It’s Tuesday and you’re checking the mail when you come across an ivory envelope sealed with a gold medallion with your name and address written in the most beautiful calligraphy you’ve ever seen. Your eyes light up when you see that you (and quite possibly your family) have been invited to share in the wedding day of a relative, close friend, or work associate. Provided that you and the person doing the inviting have a great relationship, joy sets in. Finally, a chance to dress up, get a free meal complete with a slice of cake, and enjoy some bubbly with the newlyweds.
Well, at least that’s part of the deal.
Believe it or not, as a guest of the wedding, you have to do much more than show up and say congratulations. Here are a few tips on what you should (and should not) do as a guest of a wedding or any other shindig.
Do NOT Wait Until the Day Before the Wedding to RSVP: The cut-off date to RSVP is there for a reason. Oftentimes, the couple has to give a final head count to the caterer or banquet hall so they know just how much food to make. So, do the couple a favor and give your yes (or no) to them ASAP. If you must cancel last minute, be gracious and give the couple a call in advance, as simply being a no-show is not classy.
Stick to the List: Yes, you may see a gorgeous knick-knack on sale that the bride may absolutely love. But, don’t let your thoughtfulness turn into thoughtlessness. The couple made the trek through the store scanning their needs for a reason: they either really need or really want this stuff. So, try to stick to the registry. If, on the off chance, all of the items are outside of your means, take the list and find an item on the list, but at a better price for you, or take a hobby of the bride or groom into account and purchase a gift related to that.
Follow the Code: I’m sure that the sundress you purchased looks lovely on you-but, do you think it’s truly appropriate for a black tie affair? The bride and groom have dictated a dress code because you-yes, you-are to add to the overall feeling of the day-and because they said so, really. So, bite the bullet and wear some heels-or, get rid of them-for just one day. However, what if “garden party chic” isn’t in your vocabulary? Simply call the bride, groom, or whoever is in charge of RSVPs (whom you should be calling in a timely fashion to begin with) and sort it out. You could also click here to read a previous post I wrote dealing with the topic of dress code lingo.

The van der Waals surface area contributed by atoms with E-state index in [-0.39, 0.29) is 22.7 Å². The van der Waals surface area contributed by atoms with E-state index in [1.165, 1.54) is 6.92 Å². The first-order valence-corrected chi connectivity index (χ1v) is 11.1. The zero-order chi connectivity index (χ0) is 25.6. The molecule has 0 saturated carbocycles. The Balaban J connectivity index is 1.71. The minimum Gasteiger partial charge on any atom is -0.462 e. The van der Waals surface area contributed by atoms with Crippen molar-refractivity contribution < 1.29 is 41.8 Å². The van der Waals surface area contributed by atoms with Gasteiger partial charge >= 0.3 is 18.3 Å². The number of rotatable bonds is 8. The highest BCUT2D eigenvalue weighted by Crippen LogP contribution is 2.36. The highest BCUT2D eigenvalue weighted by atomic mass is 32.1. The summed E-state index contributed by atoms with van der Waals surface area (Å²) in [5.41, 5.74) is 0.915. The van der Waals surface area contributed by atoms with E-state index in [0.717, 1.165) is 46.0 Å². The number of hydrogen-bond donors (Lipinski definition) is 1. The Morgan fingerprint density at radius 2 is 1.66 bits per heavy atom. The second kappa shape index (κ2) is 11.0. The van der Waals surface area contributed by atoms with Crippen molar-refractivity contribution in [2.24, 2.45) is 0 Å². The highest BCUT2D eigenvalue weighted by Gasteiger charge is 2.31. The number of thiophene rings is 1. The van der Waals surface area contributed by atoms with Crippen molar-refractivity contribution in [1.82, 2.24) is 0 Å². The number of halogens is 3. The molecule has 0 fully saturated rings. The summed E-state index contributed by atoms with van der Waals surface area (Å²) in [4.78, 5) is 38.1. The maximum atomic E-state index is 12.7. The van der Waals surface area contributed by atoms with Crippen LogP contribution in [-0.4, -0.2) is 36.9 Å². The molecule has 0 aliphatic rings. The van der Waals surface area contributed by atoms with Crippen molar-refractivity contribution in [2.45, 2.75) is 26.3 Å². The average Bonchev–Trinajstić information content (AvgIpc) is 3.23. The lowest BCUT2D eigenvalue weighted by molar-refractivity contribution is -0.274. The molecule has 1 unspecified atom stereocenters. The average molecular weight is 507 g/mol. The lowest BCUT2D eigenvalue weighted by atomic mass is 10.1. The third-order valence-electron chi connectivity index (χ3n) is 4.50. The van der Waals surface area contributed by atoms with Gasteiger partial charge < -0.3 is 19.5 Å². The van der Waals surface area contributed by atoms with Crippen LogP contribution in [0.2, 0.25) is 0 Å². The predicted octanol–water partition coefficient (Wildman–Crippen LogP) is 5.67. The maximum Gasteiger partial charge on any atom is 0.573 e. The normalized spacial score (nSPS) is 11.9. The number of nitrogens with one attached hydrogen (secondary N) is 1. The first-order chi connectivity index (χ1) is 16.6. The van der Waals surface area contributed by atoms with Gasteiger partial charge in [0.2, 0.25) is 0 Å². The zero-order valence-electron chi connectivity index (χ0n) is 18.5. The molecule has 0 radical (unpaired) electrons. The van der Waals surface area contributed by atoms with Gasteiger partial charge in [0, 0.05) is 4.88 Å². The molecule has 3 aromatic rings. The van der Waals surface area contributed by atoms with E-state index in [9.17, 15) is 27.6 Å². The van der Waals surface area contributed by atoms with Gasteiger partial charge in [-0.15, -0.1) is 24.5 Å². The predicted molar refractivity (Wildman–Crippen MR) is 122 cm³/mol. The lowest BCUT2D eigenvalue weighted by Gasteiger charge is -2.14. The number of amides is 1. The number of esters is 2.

Practice Your Table Manners: I’m sure that you already know how to eat properly with a knife and fork. If in the event you don’t, take some etiquette courses to brush up on your skills, as a neanderthal in a dress is not a pretty sight. What about your dining partners for the evening? Chances are, the bride and groom knew what they were doing when the created the seating chart, so you’re most likely sitting among friends that you know, love, and will have a good time with during the meal. If, on the off-chance, they seat you with their obnoxious aunt, creepy uncle, or, if worst comes to worst, your arch-enemy, be cool. Do not use this opportunity to start (or finish) any scores. Be cordial, keep focused on the happy occasion, and keep in mind that when people start hitting the dance floor, you can use that as an escape to either boogie down or score a now empty seat next to a buddy who is seated across the room and away from any seedy characters.
There’s a Reason Why Gluttony is a Sin: In many cases, the wedding may forgo a sit-down meal situation in favor of a buffet. Keep in mind that this style of a meal does not give you a license to over-indulge with five pieces of filet mignon. Oftentimes, the serving are predetermined, so you’re only meant to have three servings of each option-not ten. Besides, piling your plate high with eats and treats will reflect badly on you, making you seem classless and over-zealous about the food. While a free meal is a part of the celebration, keep in mind that you’re here first and foremost to celebrate with the couple. If they encourage seconds (or thirds) be mindful that your eyes don’t become bigger than your stomach-no one likes to see food go to waste.
Bar Blues: There is always that one imbecile who interprets an open bar as an invitation to get completely plastered and make an ass out of themselves at the wedding. Heaven forbid this is a member of the wedding party, a family member of the bride or groom, or (even worse) the actual bride or groom, especially when toasts are involved. You make sure that this person will never be you. Don’t get overly-giddy about the prospect of free liquor. Your alcohol tolerance limit does not magically disappear at weddings, so know it and stick to it.
These are just a few ground rules to keep in mind when that ivory invitation comes in the mail. Keep these close and the couple will be sure to keep you in mind for the next celebration.